Sludgy, like a cow pat, stinky, and easier to move with your hands than a spade - that's how one Gisborne resident describes the silt that buried his expansive backyard garden the night Cyclone Gabrielle struck.
Hugo McGuinness is on Marian Drive, a lovely stretch of road near the city where houses back onto the river.
A week on from the storm, the street had a number of yellow stickered homes and at least one that cannot be lived in.
For the last six days, McGuinness and his neighbours had to have diggers in to push the silt back into the river.
"It didn't smell at first, it smells pretty shitty now. It's got a very definite aroma. I think it gets worse when you work it, when you turn it," McGuinness said.
"The consistency was like a fresh cow pat, which was quite easy to shovel by hand but quite difficult to work with a machine because it's like treacle."
A keen gardener, McGuinness said he worked hard on his garden and enjoyed its fruits, but the flooding would not stop that.
"I'm a hugely keen gardener and we don't have a garden now, nothing, it's all gone," he said.
"I'm kind of looking at it as a blank canvas to create a whole new garden.
"Sometimes you look out there and think 'holy hell, that's pretty daunting', because it's quite a big section and it's just gone, but it didn't come through the house - I'm so thankful for that."
He said the adrenaline from the initial shock and response had worn off.
"I'm actually quite emotional about it now, but I wasn't really on the day. I think everyone just knuckles down and gets on with it.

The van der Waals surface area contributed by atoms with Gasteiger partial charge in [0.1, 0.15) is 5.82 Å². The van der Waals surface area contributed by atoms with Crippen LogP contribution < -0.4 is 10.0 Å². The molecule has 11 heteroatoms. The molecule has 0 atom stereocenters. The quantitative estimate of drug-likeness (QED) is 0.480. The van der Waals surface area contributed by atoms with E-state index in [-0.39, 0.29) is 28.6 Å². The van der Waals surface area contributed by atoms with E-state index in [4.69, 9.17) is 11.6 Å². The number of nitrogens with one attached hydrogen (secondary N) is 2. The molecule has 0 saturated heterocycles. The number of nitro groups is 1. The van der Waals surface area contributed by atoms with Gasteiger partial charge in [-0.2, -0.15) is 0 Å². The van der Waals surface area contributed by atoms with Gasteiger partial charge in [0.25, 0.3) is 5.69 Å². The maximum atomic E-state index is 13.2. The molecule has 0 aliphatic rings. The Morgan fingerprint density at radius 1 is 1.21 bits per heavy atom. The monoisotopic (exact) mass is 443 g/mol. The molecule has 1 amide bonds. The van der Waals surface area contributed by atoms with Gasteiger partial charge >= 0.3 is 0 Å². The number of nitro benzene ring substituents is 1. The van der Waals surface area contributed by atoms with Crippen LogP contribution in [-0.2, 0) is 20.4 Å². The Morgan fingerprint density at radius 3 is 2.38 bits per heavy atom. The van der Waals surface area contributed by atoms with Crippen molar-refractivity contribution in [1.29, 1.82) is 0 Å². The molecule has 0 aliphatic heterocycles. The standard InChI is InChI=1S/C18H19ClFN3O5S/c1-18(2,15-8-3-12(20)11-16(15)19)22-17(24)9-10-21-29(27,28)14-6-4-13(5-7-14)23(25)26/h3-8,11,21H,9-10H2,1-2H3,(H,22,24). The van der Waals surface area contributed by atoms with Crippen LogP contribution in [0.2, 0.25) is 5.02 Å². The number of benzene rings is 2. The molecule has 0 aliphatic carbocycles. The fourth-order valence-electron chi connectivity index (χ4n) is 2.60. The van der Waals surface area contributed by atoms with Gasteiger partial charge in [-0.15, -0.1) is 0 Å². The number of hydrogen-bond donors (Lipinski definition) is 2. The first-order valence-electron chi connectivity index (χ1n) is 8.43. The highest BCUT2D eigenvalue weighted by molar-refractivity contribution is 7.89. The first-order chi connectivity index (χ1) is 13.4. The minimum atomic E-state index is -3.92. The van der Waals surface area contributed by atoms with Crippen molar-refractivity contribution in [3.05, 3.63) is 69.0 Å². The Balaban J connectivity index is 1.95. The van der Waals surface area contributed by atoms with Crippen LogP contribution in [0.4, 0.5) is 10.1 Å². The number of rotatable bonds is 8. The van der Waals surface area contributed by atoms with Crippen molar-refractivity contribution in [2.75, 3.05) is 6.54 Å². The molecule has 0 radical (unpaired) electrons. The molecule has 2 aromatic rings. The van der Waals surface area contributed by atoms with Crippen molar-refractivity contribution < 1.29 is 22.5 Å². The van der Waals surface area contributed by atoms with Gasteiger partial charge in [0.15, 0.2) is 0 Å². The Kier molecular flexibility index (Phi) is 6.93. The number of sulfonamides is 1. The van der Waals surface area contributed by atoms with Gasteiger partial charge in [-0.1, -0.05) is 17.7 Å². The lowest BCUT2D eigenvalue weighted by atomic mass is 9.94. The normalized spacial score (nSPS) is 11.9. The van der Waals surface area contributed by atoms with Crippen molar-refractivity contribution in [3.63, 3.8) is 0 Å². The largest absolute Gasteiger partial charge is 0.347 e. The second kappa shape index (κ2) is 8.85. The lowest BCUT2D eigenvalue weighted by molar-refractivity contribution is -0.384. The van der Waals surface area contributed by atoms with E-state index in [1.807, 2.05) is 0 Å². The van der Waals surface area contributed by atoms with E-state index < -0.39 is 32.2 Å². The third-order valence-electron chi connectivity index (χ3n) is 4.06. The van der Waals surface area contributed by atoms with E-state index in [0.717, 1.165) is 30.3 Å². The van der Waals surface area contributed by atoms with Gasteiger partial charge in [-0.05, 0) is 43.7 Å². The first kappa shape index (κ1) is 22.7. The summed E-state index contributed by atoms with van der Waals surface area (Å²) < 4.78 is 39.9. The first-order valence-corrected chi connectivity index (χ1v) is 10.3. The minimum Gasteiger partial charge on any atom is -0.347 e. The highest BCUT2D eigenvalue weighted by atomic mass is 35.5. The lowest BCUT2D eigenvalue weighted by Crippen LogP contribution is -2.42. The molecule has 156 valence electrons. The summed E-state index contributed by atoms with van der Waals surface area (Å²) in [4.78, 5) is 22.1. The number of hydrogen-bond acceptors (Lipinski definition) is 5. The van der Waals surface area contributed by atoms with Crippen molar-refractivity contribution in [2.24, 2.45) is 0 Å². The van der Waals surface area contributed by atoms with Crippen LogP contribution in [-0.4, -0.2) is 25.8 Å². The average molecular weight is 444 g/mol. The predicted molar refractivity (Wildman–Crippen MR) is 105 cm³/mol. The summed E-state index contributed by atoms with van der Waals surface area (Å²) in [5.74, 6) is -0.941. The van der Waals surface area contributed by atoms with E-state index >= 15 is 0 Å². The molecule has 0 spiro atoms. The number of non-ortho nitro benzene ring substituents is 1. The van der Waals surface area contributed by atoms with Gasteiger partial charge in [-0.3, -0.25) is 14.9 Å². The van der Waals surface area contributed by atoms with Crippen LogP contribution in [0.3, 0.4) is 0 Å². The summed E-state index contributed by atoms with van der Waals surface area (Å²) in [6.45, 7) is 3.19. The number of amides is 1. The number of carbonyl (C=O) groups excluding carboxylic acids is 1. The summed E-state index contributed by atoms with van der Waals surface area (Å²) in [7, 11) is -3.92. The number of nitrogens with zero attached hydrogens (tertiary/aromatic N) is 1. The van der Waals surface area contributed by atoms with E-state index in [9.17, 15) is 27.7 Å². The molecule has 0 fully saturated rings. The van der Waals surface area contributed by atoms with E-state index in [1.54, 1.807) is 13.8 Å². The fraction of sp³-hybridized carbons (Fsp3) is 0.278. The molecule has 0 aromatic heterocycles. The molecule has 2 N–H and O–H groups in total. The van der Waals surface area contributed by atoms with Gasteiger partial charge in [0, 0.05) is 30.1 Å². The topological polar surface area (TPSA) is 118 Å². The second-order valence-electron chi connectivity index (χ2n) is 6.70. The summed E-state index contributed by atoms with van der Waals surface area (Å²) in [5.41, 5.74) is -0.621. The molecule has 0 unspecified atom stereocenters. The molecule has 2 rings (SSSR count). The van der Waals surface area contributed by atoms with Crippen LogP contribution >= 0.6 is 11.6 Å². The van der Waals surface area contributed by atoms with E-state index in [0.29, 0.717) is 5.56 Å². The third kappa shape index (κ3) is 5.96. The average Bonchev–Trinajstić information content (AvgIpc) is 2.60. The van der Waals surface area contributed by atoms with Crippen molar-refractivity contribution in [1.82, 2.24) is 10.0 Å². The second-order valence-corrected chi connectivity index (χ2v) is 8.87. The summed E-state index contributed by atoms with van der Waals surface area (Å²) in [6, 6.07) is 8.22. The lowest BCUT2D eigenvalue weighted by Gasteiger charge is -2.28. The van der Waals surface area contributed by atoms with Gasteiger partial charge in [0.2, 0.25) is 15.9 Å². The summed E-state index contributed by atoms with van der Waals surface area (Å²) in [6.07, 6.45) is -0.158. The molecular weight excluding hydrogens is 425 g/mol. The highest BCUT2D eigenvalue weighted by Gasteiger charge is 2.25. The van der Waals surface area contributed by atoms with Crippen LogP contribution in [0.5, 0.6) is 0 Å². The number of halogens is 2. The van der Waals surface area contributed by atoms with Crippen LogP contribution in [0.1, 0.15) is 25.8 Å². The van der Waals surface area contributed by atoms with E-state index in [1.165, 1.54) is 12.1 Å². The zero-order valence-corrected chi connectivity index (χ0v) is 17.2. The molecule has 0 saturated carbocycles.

"Now, when you've got a little bit of time to think about it and just all that pent up emotion from very little sleep and the stress of the whole thing... I've just noticed today I'm quite emotional about the whole thing."
He was already thinking about replanting the vegetable garden and sewing grass seed onto the silt once it was levelled off.
"That was basically our vegie garden along here, and it's really easily reinstated, I'll just turn it over and plant some vegetables. The silt, I believe it's quite rich in nutrients."
Alerts from the National Emergency Management Agency
- Keep up to date with advice from your local CDEM Group or from civildefence.govt.nz
- Floodwaters may be full of sewage, chemicals and other hazardous materials and should be avoided as much as possible
- Floodwater can carry bacteria that can contaminate food
- Protect yourself when cleaning up flood water and mud by wearing a properly fitted P2- or N95-rated mask, goggles, gloves, long pants, long-sleeved shirt, and gumboots or work shoes
- Throw away all food and drinking water that has come in contact with floodwater
- Do not eat garden produce if the soil has been flooded
- In power outages use torches instead of candles, and only use camp cookers and BBQs outdoors.
- Conserve water where you are advised to
- Check the location of pipes and cables before you dig; see Chorus' Before You Dig website and beforeudig.co.nz for all utilities
- The best way to assist in the response is through financial donations and NOT through donated goods.